Communication a challenge at Talladega
With the necessity of choosing a partner to tandem draft at Talladega Superspeedway, the challenge for teams has been how many drivers frequencies can fit on one radio.
In the past, it was necessary for a driver to hear his crew chief, spotter and owner. Through evolution on multicar organizations, other teammates soon became part of the channel surfing.
For some at Daytona International Speedway, the other track on the schedule with similar style racing becuase of the use of restrictor-plates, there was a cacophony of unfamiliar voices interrupting the airwaves.
When Juan Pablo Montoya was asked whether he wanted to communicate with other drivers during the race, his answer was simple: “Hell no!”
“The only person I really wanted to have on the radio is (teammate) Jamie (McMurray) because that was the focus; in the 500 that was the focus,” Montoya said. “I would assume as a team, we are going to do the same here.
“You plan so much and everything, and I end up pushing Kurt Busch at the end of the race. You plan everything and you get a restart, and the guy in front of you is a different guy . . . you make a decision, and sometimes you make the right ones and sometimes you make the wrong one. But I will always try to be very loyal.”
The loyalty question also comes into play. Clint Bowyer, who won the fall race at Talladega, said his preference would be to draft with a fellow Richard Childress racer. He knows with RCR current restrictor plate package, his best odds are running with one of his teammates. But if Kevin Harvick, Jeff Burton or Paul Menard are not available, Bowyer will find the best partner.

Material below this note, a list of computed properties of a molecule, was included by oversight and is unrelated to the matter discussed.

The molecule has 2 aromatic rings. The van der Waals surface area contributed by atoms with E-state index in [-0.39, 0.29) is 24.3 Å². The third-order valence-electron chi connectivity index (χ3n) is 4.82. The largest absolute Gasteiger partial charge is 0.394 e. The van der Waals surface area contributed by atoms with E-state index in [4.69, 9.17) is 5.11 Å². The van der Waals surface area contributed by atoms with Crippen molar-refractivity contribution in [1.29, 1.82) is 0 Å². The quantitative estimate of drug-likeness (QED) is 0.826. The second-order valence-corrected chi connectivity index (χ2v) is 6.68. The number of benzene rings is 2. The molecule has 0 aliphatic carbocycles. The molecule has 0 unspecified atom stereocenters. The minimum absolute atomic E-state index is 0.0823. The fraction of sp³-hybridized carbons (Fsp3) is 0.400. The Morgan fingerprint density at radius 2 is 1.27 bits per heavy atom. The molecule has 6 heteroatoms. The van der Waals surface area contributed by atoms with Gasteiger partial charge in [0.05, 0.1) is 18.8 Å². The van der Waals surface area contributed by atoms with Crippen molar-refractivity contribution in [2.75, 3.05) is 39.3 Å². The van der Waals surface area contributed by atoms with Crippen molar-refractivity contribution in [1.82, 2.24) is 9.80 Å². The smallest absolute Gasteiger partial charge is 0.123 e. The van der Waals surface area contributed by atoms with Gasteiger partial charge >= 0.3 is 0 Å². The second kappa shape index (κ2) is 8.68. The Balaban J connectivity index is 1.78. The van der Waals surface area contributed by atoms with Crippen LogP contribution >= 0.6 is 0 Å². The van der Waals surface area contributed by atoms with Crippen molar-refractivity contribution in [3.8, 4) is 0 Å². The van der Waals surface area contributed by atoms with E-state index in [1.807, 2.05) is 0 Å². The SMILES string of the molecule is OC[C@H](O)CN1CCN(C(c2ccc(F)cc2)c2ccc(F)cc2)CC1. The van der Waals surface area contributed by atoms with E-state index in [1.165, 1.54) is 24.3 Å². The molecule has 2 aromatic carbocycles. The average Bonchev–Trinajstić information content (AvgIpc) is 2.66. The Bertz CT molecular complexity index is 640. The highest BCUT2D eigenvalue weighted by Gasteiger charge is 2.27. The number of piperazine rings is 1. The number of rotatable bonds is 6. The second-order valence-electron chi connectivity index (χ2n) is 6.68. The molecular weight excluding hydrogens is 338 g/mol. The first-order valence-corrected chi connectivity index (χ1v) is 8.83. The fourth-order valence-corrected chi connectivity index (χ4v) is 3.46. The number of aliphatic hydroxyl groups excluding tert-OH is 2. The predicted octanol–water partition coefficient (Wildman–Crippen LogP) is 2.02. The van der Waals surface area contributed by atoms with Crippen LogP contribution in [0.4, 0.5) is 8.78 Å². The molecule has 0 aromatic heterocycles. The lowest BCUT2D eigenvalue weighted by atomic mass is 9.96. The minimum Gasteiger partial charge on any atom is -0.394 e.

“I know going into this thing my best shot at a good run is to be with somebody with an ECR (Earnhardt Childress Racing) engine under the hood,” Bowyer said. “I know how much work our guys put into this racetrack, how much pride we take in being good here. So my best opportunity, I think, (is) going to be with my teammates.
“Now, if something happens, you are forced to find somebody else, and it is important to be able to have that range on the radio so you can do that. I think it is a safety measure. I think it helps everything run smoother and be a lot more methodical with everything if you are able to communicate with whoever you are working with.”
As Bowyer will attest, the dancing on the spotters’ stand can be as entertaining as the action on the track, as the eyes in the sky move from perch to perch trying to negotiate the best deal.
Now, the spotters have the responsibility of not only brokering the deals but deciding which voice will take the lead.
“Well, in the past you were yelling at your spotter saying, ‘Go down to the 14 spotter and see if he will work with me or go down there . . . ’ and you are at his mercy now,” Bowyer said.
“You can be able to flip over (channels).”
Bowyer lost Burton as a partner at Daytona when the No. 31’s engine blew up. Temporarily, he was at odds until he hooked up with Kyle Busch. However, finding Busch’s frequency was not easy.
“We couldn’t communicate as good with one another the way we would have liked, and if we could have, the outcome could have been a lot better,” Bowyer said. “It’s hard, but hopefully at the end of the day, you will have a restart or whatever else . . . you will have time to find him on the radio.
“I guess you just go through and say, ‘Is this Kyle?’ and they say, ‘No, get off my radio.’ . . . And you just keep switching till you find him. But like I said, its going to be interesting at the end of this thing. I would say it will be quite humorous.”
During the first Cup practice, Kyle Busch and Jimmie Johnson left their teammates behind and opted to draft with each other. The pair ended up third and fourth, respectively, on the speed chart during first practice with equal laps of 193.713 mph. For Sunday, Busch will work with two radios — the maximum that NASCAR allows competitors to carry in their cars.